Dodgy or incorrect onsite SEO is a common mistake we see over and over (and over!) again. SMEs are particularly guilty because they can’t afford digital marketing so they read a few bits and make half an attempt to get it right.

Onsite SEO is key to any digital marketing campaign. We’ve even seen digital marketing competitors with dodgy onsite SEO, and that’s never a good sign!

Maybe you want to rush out and start focussing on content or link building straight away, but to use a metaphor, onsite SEO is the foundations of a house. With dodgy foundations, the house is likely to come crashing right down. It’s the same in the digital marketing world.

So what matters to your onsite SEO? There’s a ten step onsite seo checklist:

  1. Your URL
  2. Page Title
  3. Title Tags
  4. Headings
  5. Meta descriptions
  6. Media descriptions
  7. Social signals
  8. Website speed
  9. Internal and external links
  10. CTR, Impressions, Bounce Rates, and Time Spent Onsite

First item on our onsite SEO checklist is  1. SEO your URL.

So: Search Engine Optimise your Uniform Resource Locator. Jazz up your URL, essentially, for search engines. How? The URL is your first chance to tell search engines what they are scanning. That’s very important to remember: Google (when we say Google, substitute in Bing/Yahoo, etc. too, if you like!) scans your page and plucks out the parts important to your algorithm. Those important things are weighted up and your SEO value designated.

Your URL, then, should be keyword relevant (aim for truth too though or you’ll lose readers!) and should also tell both Google and your reader exactly what they’re going to read about.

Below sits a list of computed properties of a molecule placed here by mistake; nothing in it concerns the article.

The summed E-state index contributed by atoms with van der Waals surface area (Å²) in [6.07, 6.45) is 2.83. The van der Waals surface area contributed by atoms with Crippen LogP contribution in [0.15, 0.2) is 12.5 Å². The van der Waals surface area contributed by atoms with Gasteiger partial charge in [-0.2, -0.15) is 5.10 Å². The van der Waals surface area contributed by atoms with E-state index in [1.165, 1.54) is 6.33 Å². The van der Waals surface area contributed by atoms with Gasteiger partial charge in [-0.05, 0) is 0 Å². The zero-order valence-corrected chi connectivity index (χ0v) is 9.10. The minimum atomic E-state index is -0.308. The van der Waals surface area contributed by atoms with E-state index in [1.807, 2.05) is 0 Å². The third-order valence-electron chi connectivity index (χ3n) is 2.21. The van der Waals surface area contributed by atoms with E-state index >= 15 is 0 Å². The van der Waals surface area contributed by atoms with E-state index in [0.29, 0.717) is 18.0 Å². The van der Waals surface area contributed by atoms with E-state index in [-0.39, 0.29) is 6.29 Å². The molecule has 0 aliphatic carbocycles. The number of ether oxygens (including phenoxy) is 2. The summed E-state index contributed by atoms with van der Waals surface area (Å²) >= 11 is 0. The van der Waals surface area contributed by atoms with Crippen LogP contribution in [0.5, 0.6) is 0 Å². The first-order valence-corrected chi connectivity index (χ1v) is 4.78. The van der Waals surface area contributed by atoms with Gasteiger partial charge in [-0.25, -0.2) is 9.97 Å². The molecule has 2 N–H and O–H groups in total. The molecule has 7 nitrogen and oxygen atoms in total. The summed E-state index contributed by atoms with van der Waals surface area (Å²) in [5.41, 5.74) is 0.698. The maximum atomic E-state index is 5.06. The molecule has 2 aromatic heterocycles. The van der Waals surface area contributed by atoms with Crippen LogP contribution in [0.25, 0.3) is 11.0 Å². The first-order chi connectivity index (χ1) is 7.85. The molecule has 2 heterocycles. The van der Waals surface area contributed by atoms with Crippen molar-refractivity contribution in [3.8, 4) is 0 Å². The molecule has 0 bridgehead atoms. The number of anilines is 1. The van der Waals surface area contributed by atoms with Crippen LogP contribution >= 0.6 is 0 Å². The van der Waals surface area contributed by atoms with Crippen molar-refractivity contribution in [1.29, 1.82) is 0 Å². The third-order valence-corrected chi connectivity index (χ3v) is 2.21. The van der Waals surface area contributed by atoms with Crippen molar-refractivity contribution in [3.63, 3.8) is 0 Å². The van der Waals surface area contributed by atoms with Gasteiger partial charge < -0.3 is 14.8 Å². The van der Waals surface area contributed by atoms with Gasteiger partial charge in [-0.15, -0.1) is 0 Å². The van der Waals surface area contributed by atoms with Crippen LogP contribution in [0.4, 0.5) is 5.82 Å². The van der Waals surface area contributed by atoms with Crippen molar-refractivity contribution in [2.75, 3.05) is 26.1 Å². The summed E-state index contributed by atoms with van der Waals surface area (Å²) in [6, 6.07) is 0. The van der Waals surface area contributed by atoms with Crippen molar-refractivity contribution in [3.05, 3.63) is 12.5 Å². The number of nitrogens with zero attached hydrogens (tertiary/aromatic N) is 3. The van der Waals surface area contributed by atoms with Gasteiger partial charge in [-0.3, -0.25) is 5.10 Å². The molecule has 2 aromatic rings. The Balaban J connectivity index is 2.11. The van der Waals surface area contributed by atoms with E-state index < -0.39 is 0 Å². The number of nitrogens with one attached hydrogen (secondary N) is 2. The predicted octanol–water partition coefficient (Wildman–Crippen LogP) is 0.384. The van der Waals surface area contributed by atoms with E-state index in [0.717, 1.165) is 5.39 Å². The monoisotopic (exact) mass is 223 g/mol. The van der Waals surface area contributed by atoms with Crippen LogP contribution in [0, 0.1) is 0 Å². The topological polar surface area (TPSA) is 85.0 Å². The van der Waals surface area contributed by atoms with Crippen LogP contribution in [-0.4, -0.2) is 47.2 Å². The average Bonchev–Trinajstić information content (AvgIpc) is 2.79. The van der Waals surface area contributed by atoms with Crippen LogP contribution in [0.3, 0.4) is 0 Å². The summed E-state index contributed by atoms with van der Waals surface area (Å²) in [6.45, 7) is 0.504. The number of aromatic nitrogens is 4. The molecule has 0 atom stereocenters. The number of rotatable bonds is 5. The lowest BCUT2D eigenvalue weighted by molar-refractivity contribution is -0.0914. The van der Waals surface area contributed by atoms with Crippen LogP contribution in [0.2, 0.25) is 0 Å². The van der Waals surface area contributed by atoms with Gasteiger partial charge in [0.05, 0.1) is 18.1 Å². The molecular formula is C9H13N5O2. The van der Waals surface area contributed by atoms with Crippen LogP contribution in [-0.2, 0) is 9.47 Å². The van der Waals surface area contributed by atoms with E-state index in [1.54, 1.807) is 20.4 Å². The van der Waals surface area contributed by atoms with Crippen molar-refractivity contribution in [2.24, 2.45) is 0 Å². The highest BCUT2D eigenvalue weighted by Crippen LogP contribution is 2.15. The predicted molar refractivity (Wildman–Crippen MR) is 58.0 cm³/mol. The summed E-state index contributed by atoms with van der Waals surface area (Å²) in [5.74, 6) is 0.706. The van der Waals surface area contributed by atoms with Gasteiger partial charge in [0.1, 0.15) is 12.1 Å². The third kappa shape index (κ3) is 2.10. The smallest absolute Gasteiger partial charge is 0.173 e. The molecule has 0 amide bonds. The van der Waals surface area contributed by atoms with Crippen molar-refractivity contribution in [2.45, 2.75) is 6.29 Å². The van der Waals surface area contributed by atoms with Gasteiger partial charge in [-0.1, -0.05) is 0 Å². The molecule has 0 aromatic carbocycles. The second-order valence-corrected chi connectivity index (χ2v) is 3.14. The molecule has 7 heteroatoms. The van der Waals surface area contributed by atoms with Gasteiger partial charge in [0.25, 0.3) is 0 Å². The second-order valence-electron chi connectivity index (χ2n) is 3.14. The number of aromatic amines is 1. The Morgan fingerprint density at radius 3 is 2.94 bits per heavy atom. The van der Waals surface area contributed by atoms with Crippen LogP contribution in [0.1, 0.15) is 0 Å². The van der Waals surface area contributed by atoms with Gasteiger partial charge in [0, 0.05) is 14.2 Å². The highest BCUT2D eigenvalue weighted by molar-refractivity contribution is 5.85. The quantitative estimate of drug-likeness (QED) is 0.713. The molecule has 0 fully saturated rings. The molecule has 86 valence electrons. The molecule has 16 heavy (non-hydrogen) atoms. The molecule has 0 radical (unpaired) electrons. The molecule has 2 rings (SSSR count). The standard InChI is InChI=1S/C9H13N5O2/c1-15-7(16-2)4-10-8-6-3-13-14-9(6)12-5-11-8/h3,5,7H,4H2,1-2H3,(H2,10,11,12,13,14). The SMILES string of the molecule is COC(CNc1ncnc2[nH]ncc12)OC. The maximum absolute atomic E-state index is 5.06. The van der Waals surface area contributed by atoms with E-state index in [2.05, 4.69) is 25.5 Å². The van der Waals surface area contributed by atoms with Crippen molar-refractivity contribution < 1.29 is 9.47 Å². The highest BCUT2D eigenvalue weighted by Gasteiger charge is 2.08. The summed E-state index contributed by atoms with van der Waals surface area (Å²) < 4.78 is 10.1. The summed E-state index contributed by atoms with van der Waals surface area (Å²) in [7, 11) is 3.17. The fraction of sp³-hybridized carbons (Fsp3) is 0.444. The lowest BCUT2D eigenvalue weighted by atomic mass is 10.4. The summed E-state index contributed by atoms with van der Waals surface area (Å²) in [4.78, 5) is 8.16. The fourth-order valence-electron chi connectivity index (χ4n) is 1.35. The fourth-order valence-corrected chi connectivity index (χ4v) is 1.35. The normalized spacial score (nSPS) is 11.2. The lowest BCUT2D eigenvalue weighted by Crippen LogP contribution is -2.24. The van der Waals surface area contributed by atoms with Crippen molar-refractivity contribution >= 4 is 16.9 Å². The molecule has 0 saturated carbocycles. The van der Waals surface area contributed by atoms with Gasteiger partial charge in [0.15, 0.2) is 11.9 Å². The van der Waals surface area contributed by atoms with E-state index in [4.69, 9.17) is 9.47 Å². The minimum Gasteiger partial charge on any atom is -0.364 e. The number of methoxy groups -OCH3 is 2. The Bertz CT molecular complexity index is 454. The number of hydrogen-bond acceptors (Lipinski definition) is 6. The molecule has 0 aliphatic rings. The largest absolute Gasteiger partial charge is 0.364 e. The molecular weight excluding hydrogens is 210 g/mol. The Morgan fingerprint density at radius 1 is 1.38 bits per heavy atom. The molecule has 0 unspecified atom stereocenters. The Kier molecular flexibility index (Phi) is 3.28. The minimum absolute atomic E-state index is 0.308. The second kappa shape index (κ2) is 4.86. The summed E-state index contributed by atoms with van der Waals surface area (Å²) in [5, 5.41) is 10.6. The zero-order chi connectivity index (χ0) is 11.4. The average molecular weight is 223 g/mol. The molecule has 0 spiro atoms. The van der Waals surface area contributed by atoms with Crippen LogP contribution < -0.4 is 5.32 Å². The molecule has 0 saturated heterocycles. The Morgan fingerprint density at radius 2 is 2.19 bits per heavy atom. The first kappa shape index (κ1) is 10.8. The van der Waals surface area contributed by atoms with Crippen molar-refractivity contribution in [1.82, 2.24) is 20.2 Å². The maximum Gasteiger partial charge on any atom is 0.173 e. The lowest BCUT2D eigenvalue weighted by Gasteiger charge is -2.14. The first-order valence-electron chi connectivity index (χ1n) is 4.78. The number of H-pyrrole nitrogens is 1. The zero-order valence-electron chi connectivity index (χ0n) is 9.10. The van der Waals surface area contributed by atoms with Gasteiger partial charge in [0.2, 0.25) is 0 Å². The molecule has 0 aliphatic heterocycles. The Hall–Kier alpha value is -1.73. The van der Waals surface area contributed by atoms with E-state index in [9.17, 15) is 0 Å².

2. Onsite SEO and Your Page Title

So your page format has a hierarchy:

  1. URL
    Meta descriptions
    Bolded content

Keep that hierarchy in mind. You have your URL, right, so the same set-up applies to your title. Keep it keyword relevant. Keyword research, obviously, is hugely important. If you don’t know what you’re doing, hire a digital marketing agency to help you out. It’s worth the cost. We promise.

Don’t stuff your title with keywords. Keep it relevant. Simple. There’s slightly more benefit to putting your title keyword at the start. You have 70 characters to play with. In our recent post title, we got two keywords in there: Lead Generation, Marketing–but it’s still interesting enough to warrant clicks.

3. Title Tags

Every single page on your website should have title tags. Your title tags are relevant to your industry: our tags are SEO, Digital Marketing Agency  and stuff like that. Again: keyword research! Once you’ve got your title tags, it’s a simple matter of pasting them into the relevant places on your site. WordPress is particularly handy for this, as they tell you exactly where to put your title tags! The words in the box below shows some of our title tags:

Googling your brand name is the quickest way to gauge your title tags.

4. Headings

Headings are formatting tags and are really handy for laying out a post so it’s easy to read. On WordPress, Headings are part of the kitchen sink and range from H1 to H5: usually, H1s are pre-formatted in the CSS of the site to be larger and in bold, whereas H5 are usually the same font as the body of the post itself.

Be sure to include a keyword at least once in your headings, but again: don’t go crazy and stuff your tags.

5. Meta Descriptions